Another Day, Another California Oily Mess

US Bureau of Land Management

Earlier this month, thousands of gallons of crude oil started spouting out of the ground in Chevron’s Cymric oil field, creating a mess of toxic sludge covering the length of two football fields. Or, as they call it in Kern County, Tuesday.

These messy Southern California oil spills may not be a daily occurrence, but it’s sure starting to feel that way. Uncontrolled releases of crude oil to the surface at the Cymric oil field have been happening since 2003, with company estimates of 50 million gallons spilled, but with very little done about it until recently. In April of this year, a long overdue state regulation finally took effect banning the surface flows; followed rather promptly by yet another large spill at Cymric in July.

The immediate cause of all this uncontrolled surface goop is the process of cyclic steaming, involving injection of high-pressure steam underground to force out oil. Contrary to a lot of popular belief, cyclic steaming is more prevalent than fracking in California, accounting for more than half of our state’s production. It’s used a lot here because many of the state’s oil fields are old and played out, and the oil in them is very heavy—like Canadian tar sands oil, it’s roughly the consistency of peanut butter. So a lot of heat and force is needed to squeeze out the dwindling reserves, in a process that sometimes creates pathways to the surface. Couple that with sloppy practices by well operators to exacerbate the problem, and you have a pretty relentless mess.  

The bigger picture cause of the mess, however, is that this destructive practice has become embedded in California’s economy and politics. In the state where we boldly lead the nation with clean energy initiatives, we somehow are still in the business of using massive fossil fuel energy to make steam to extract heavy crude, which then requires yet more massive energy inputs to refine. This makes California’s crude some of the most carbon-intensive in the world. California communities—particularly communities of color—have in some cases become economically dependent on this industry, and bear the brunt of its polluting impacts. All the while, the powerful oil lobby in California spends millions to keep things exactly as they are.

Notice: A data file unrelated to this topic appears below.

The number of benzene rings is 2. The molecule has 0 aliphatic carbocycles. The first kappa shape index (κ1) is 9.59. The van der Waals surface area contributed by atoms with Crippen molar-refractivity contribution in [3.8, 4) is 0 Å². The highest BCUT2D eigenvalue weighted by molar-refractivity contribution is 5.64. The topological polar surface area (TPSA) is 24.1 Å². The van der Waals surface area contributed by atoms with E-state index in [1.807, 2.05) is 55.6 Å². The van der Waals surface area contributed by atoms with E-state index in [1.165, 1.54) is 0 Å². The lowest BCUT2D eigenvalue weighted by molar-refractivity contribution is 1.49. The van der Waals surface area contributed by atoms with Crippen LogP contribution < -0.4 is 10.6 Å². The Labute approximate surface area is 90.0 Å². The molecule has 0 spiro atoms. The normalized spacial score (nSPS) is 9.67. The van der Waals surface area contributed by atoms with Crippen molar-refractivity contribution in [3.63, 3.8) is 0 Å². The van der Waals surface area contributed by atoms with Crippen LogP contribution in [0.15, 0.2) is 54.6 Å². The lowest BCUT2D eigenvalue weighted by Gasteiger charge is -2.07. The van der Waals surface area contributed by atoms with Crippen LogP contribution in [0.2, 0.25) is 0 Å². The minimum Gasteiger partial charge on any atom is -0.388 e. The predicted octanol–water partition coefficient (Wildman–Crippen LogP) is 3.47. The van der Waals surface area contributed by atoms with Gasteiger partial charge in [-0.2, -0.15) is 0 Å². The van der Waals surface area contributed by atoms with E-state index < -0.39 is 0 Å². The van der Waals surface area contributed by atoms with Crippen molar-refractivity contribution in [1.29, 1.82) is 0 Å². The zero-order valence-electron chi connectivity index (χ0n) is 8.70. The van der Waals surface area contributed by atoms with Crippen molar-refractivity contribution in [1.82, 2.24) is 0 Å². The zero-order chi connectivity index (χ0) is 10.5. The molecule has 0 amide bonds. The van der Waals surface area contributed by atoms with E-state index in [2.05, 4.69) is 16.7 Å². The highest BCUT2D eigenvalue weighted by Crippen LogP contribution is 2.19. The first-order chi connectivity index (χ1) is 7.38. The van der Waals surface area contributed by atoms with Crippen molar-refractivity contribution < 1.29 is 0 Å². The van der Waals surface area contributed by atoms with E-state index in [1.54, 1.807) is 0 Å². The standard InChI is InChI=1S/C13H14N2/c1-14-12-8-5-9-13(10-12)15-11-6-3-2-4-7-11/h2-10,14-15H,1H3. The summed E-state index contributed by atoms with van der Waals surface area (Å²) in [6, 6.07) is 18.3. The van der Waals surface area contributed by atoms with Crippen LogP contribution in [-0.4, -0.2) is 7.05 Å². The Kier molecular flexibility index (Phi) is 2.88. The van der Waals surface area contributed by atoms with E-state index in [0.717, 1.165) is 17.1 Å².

We are at the cusp, however, of an opportunity to start doing things differently. With respect to the spills, the state oil and gas regulator (renamed the Geologic Energy Management Division, or CalGEM) recently fined Chevron $2.7 million for the July Cymric spill under the new regulations.  That isn’t nearly enough, and has been roundly mocked as totaling 9 minutes worth of Chevron’s annual revenue. But in fairness, it beats the previous complete lack of enforcement. More to the point, Governor Newsom recently appointed new top staff to CalGEM, one of them to replace the director whom he fired earlier this year in connection with conflicts of interest. We are hopeful that this new leadership signals a move toward more stringent enforcement and protection of the public interest. 

More generally speaking, we are pleased that the Governor has voiced a commitment to moving California away from oil production—notwithstanding our disappointment of his puzzling veto of NRDC-sponsored AB 1440, which would have removed antiquated statutory language calling for maximizing oil production. He has several times stated publicly, including in connection with the Cymric spills, that California needs wean itself off petroleum-based fuel. His 2019 budget funds a study to evaluate, among other things, strategies to reduce both the supply and demand for fossil fuels in the state. And he signed multiple bills earlier this month addressing regulation of oil and gas production.

These are all steps in the right direction, but they’re only first steps. The real test will be in the coming year, as the newly-minted directors at the newly-christened CalGEM dive into the task of strengthening the agency’s oversight over industry. And when the Governor and legislators put their heads together to make real progress toward weaning our clean energy state off its decidedly unclean crude oil industry.  

About the Authors

Ann Alexander

Senior Attorney, Dirty Energy, Lands Division, Nature Program

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